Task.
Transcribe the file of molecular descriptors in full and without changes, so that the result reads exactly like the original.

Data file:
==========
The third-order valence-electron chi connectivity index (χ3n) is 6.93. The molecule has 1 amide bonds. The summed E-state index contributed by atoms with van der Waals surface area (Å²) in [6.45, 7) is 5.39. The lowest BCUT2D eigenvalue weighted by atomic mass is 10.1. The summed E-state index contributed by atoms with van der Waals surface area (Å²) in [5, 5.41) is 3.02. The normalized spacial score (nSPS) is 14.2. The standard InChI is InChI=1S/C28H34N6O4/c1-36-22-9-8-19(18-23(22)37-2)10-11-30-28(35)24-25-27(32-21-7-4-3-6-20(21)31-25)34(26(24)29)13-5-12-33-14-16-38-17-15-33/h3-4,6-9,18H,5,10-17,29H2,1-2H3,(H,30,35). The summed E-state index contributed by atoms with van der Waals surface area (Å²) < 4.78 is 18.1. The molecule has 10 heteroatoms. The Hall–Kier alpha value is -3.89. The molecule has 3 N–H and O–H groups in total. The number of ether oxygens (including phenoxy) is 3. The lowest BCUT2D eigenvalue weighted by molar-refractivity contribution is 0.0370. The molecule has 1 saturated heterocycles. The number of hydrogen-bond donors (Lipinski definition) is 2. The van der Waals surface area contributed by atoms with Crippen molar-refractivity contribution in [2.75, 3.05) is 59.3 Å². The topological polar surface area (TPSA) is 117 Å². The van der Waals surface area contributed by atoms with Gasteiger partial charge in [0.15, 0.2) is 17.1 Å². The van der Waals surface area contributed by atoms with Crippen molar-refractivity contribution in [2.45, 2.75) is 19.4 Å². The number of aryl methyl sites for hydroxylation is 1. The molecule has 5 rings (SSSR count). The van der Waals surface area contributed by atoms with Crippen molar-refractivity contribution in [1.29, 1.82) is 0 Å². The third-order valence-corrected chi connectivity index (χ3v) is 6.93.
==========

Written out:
The third-order valence-electron chi connectivity index (χ3n) is 6.93. The molecule has 1 amide bonds. The summed E-state index contributed by atoms with van der Waals surface area (Å²) in [6.45, 7) is 5.39. The lowest BCUT2D eigenvalue weighted by atomic mass is 10.1. The summed E-state index contributed by atoms with van der Waals surface area (Å²) in [5, 5.41) is 3.02. The normalized spacial score (nSPS) is 14.2. The standard InChI is InChI=1S/C28H34N6O4/c1-36-22-9-8-19(18-23(22)37-2)10-11-30-28(35)24-25-27(32-21-7-4-3-6-20(21)31-25)34(26(24)29)13-5-12-33-14-16-38-17-15-33/h3-4,6-9,18H,5,10-17,29H2,1-2H3,(H,30,35). The summed E-state index contributed by atoms with van der Waals surface area (Å²) < 4.78 is 18.1. The molecule has 10 heteroatoms. The Hall–Kier alpha value is -3.89. The molecule has 3 N–H and O–H groups in total. The number of ether oxygens (including phenoxy) is 3. The lowest BCUT2D eigenvalue weighted by molar-refractivity contribution is 0.0370. The molecule has 1 saturated heterocycles. The number of hydrogen-bond donors (Lipinski definition) is 2. The van der Waals surface area contributed by atoms with Crippen molar-refractivity contribution in [2.75, 3.05) is 59.3 Å². The topological polar surface area (TPSA) is 117 Å². The van der Waals surface area contributed by atoms with Gasteiger partial charge in [0.15, 0.2) is 17.1 Å². The van der Waals surface area contributed by atoms with Crippen molar-refractivity contribution in [2.45, 2.75) is 19.4 Å². The number of aryl methyl sites for hydroxylation is 1. The molecule has 5 rings (SSSR count). The van der Waals surface area contributed by atoms with Crippen molar-refractivity contribution in [1.29, 1.82) is 0 Å². The third-order valence-corrected chi connectivity index (χ3v) is 6.93.